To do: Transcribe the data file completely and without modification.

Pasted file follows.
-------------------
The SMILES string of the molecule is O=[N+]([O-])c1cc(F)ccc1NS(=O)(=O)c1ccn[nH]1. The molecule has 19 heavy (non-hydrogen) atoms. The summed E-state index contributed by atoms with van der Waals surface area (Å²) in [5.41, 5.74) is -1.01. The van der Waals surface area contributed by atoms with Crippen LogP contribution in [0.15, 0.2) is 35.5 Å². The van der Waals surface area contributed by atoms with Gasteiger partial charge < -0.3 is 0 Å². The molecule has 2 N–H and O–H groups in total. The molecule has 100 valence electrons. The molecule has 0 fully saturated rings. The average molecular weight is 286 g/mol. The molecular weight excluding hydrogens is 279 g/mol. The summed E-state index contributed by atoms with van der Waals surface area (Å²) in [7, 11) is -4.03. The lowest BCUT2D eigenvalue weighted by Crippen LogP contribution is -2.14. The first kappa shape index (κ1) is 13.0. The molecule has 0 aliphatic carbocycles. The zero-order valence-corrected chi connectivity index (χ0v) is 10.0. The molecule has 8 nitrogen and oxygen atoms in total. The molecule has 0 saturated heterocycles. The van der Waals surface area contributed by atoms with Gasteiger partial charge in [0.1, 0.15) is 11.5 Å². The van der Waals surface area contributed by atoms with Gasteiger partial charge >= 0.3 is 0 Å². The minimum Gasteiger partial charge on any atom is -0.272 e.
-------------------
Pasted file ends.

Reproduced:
The SMILES string of the molecule is O=[N+]([O-])c1cc(F)ccc1NS(=O)(=O)c1ccn[nH]1. The molecule has 19 heavy (non-hydrogen) atoms. The summed E-state index contributed by atoms with van der Waals surface area (Å²) in [5.41, 5.74) is -1.01. The van der Waals surface area contributed by atoms with Crippen LogP contribution in [0.15, 0.2) is 35.5 Å². The van der Waals surface area contributed by atoms with Gasteiger partial charge < -0.3 is 0 Å². The molecule has 2 N–H and O–H groups in total. The molecule has 100 valence electrons. The molecule has 0 fully saturated rings. The average molecular weight is 286 g/mol. The molecular weight excluding hydrogens is 279 g/mol. The summed E-state index contributed by atoms with van der Waals surface area (Å²) in [7, 11) is -4.03. The lowest BCUT2D eigenvalue weighted by Crippen LogP contribution is -2.14. The first kappa shape index (κ1) is 13.0. The molecule has 0 aliphatic carbocycles. The zero-order valence-corrected chi connectivity index (χ0v) is 10.0. The molecule has 8 nitrogen and oxygen atoms in total. The molecule has 0 saturated heterocycles. The van der Waals surface area contributed by atoms with Gasteiger partial charge in [0.1, 0.15) is 11.5 Å². The van der Waals surface area contributed by atoms with Gasteiger partial charge >= 0.3 is 0 Å². The minimum Gasteiger partial charge on any atom is -0.272 e.